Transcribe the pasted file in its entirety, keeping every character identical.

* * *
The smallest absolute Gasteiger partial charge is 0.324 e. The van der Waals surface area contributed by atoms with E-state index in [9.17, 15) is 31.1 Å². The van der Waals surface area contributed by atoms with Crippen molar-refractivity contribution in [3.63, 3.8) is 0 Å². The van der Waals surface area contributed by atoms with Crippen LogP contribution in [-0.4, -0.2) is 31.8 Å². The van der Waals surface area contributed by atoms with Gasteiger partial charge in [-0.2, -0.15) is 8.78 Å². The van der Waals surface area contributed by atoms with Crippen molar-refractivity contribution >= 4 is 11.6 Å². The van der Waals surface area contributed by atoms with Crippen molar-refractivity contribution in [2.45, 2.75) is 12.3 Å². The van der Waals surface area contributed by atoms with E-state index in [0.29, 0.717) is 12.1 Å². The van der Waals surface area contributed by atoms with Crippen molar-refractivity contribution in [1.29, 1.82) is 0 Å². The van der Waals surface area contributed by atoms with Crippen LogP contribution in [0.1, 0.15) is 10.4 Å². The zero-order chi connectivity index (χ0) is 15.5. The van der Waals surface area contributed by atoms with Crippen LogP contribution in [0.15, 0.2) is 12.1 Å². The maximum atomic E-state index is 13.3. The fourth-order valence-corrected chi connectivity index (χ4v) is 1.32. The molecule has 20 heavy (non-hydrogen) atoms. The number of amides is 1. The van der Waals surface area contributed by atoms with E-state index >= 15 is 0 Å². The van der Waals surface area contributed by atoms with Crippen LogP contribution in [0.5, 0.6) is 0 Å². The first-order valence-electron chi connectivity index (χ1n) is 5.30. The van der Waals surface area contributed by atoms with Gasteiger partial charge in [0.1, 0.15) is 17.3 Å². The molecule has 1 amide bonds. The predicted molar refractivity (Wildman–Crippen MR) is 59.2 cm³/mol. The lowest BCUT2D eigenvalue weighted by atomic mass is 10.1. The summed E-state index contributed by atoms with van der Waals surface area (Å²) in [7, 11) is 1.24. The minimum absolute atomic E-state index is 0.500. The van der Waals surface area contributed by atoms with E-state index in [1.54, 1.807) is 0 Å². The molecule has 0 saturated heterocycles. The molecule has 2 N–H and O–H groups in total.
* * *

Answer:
The smallest absolute Gasteiger partial charge is 0.324 e. The van der Waals surface area contributed by atoms with E-state index in [9.17, 15) is 31.1 Å². The van der Waals surface area contributed by atoms with Crippen molar-refractivity contribution in [3.63, 3.8) is 0 Å². The van der Waals surface area contributed by atoms with Crippen LogP contribution in [-0.4, -0.2) is 31.8 Å². The van der Waals surface area contributed by atoms with Gasteiger partial charge in [-0.2, -0.15) is 8.78 Å². The van der Waals surface area contributed by atoms with Crippen molar-refractivity contribution >= 4 is 11.6 Å². The van der Waals surface area contributed by atoms with Crippen molar-refractivity contribution in [2.45, 2.75) is 12.3 Å². The van der Waals surface area contributed by atoms with E-state index in [0.29, 0.717) is 12.1 Å². The van der Waals surface area contributed by atoms with Crippen molar-refractivity contribution in [1.29, 1.82) is 0 Å². The van der Waals surface area contributed by atoms with Crippen LogP contribution in [0.1, 0.15) is 10.4 Å². The zero-order chi connectivity index (χ0) is 15.5. The van der Waals surface area contributed by atoms with Crippen LogP contribution in [0.15, 0.2) is 12.1 Å². The maximum atomic E-state index is 13.3. The fourth-order valence-corrected chi connectivity index (χ4v) is 1.32. The molecule has 20 heavy (non-hydrogen) atoms. The number of amides is 1. The van der Waals surface area contributed by atoms with E-state index >= 15 is 0 Å². The van der Waals surface area contributed by atoms with Crippen LogP contribution in [0.5, 0.6) is 0 Å². The first-order valence-electron chi connectivity index (χ1n) is 5.30. The van der Waals surface area contributed by atoms with Gasteiger partial charge in [0.1, 0.15) is 17.3 Å². The molecule has 1 amide bonds. The predicted molar refractivity (Wildman–Crippen MR) is 59.2 cm³/mol. The lowest BCUT2D eigenvalue weighted by atomic mass is 10.1. The summed E-state index contributed by atoms with van der Waals surface area (Å²) in [7, 11) is 1.24. The minimum absolute atomic E-state index is 0.500. The van der Waals surface area contributed by atoms with E-state index in [1.54, 1.807) is 0 Å². The molecule has 0 saturated heterocycles. The molecule has 2 N–H and O–H groups in total.